World Heritage 2009
Pictures from the 2009 World Heritage photo gallery.
World Heritage 2008
Pictures from the 2008 World Heritage photo gallery.
Djoudj National Bird Sanctuary
Managed by the Senegalese National Parks Service of the Ministry for the protection of Nature, the Djoudj National Bird Sanctuary is the 3rd largest wetland in the world. It’s a large seasonally flooded area of lakes, bayous, ponds and rivers. One of the first stops after the Sahara Desert for birds migrating from Europe; it can, during the winter months, host up to 3 million migrating birds and accommodates a large bird breeding population.
Tropical rainforest heritage of Sumatra
Last refuge for Indonesia’s largest mammals.
The Tropical Rainforest Heritage of Sumatra is composed of three protected areas on the island of Sumatra, western Indonesia: the Gunung Leuser National Park, the Kerinci Seblat National Park and the Bukit Barisan Selatan National Park. All three of them together represent the most significant remnant of forest in Sumatra and are home to the critically endangered Sumatran Orangutan, tiger, Asian rhinoceros and elephant. The protected areas are managed by the Directorate General of Forest Protection and Forest Conservation (PHKA) of the Indonesian Ministry of Forestry.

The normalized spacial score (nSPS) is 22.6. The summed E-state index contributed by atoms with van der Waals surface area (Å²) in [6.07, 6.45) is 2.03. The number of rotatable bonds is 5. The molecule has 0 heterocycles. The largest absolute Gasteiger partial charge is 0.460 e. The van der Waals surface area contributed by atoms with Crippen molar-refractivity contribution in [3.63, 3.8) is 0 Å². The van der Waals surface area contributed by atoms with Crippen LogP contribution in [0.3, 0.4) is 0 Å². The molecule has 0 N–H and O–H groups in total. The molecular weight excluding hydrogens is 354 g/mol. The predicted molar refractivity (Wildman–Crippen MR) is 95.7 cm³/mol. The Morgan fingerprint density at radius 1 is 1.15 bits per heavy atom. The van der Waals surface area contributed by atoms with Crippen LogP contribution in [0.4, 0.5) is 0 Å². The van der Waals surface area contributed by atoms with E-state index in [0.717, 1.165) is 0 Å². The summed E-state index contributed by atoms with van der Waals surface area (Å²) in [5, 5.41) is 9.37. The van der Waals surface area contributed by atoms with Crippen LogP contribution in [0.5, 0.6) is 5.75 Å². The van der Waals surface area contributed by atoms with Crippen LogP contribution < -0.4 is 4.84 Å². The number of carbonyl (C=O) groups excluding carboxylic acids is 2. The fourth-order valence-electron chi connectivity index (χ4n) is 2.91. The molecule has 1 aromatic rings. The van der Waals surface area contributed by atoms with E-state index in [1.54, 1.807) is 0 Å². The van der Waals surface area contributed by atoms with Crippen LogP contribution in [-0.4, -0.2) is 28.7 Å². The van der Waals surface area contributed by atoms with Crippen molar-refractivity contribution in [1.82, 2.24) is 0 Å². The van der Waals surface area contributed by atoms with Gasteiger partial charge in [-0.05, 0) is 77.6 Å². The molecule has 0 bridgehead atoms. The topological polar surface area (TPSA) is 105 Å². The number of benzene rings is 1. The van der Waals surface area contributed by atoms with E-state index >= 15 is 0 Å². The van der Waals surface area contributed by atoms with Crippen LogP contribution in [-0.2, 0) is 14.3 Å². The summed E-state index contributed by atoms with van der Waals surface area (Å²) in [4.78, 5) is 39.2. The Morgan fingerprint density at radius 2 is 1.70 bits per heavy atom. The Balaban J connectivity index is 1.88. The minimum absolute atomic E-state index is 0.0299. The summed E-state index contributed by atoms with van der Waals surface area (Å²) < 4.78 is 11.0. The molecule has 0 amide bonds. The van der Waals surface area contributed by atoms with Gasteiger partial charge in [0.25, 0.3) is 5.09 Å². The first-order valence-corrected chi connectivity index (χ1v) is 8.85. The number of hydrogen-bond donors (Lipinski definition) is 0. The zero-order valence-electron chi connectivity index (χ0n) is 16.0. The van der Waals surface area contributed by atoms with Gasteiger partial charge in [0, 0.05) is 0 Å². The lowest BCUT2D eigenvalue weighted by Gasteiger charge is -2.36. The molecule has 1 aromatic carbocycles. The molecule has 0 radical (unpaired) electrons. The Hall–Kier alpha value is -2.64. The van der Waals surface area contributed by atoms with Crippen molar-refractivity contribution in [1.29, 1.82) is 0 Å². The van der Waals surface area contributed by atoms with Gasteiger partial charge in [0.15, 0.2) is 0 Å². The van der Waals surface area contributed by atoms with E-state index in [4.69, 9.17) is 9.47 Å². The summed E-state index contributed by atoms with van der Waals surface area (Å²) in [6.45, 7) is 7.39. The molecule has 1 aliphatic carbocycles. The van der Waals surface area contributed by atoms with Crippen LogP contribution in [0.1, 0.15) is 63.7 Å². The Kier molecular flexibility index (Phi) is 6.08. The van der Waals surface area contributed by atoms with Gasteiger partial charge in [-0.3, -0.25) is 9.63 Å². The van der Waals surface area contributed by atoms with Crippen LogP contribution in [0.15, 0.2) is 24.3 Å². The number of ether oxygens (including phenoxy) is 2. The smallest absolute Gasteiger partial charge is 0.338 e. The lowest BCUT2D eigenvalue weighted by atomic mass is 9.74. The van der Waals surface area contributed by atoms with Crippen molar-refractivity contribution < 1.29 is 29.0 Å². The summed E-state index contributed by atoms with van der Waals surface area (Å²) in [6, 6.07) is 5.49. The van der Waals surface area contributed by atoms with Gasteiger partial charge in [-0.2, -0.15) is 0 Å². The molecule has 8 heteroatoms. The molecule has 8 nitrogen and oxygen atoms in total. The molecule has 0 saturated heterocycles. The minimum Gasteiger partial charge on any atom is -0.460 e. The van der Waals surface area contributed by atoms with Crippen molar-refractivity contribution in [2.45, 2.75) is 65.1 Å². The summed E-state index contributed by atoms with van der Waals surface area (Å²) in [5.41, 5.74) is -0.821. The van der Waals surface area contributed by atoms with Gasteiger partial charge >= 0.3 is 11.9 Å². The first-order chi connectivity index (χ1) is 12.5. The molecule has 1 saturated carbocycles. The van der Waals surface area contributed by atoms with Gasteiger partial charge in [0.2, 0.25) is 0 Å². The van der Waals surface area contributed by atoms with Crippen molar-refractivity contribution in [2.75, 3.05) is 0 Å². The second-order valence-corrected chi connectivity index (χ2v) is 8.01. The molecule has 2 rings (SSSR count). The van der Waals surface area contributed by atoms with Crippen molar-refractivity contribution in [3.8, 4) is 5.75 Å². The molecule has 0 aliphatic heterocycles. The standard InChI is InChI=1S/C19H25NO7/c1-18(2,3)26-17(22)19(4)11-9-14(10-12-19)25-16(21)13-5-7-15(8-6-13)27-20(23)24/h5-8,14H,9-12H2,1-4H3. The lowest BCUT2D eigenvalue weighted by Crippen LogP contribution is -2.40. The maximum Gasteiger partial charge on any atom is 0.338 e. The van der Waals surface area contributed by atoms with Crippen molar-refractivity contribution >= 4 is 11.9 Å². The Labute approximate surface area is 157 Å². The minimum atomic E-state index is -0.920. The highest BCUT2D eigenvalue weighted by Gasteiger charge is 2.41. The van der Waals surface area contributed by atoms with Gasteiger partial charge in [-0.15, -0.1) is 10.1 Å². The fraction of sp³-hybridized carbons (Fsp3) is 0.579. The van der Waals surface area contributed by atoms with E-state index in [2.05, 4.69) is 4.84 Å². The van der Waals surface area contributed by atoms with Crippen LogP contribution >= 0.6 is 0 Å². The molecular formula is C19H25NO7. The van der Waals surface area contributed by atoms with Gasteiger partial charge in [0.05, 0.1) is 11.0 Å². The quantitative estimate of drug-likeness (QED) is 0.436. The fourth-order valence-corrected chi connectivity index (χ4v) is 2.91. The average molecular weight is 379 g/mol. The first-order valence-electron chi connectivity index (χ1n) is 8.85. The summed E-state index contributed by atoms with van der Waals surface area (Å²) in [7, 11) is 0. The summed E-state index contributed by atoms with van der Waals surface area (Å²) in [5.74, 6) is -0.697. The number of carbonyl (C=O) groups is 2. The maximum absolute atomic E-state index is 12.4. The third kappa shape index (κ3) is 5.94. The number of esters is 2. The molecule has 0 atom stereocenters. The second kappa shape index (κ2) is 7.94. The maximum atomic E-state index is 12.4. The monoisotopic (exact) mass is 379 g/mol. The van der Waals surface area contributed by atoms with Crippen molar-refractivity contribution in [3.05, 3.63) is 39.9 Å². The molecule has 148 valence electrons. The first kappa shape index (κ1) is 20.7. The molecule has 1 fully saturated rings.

Swiss Tectonic Arena Sardona
Where geologists discovered how mountains were created
Managed by three cantons in Switzerland: St Gallen, Glarus and Graubunden, the Swiss Tectonic Arena Sardona is an extremely important learning site for earth scientists from all over the world. Its main feature is the overthrust - a process whereby older, deeper rocks are carried onto younger, shallower rocks. This phenomenon is widely recognized as the main component of mountain building. The mechanics of large sub-horizontal overthrusts remain an enigma, and the Arena is one place where new theories are tested against observed facts. The thrust is clearly visible even to non-geologists, as the overthrust line is highlighted by contrasting colours.
Islands and Protected Areas of the Gulf of California
The Islands and Protected Areas of the Gulf of California in Mexico comprise 244 islands and coastal areas where nature is rarely disturbed. Due to its variety of climatic conditions and the broad range of terrestrial and marine ecological processes, this area has become an oasis for marine mammals and birds. Its marine life is one of the most diverse in the world and the region has been described by Jacques Cousteau as an ‘ocean’s aquarium’. It is not only a haven for many rare and endangered species but also an incredible laboratory for studying marine life and dynamics.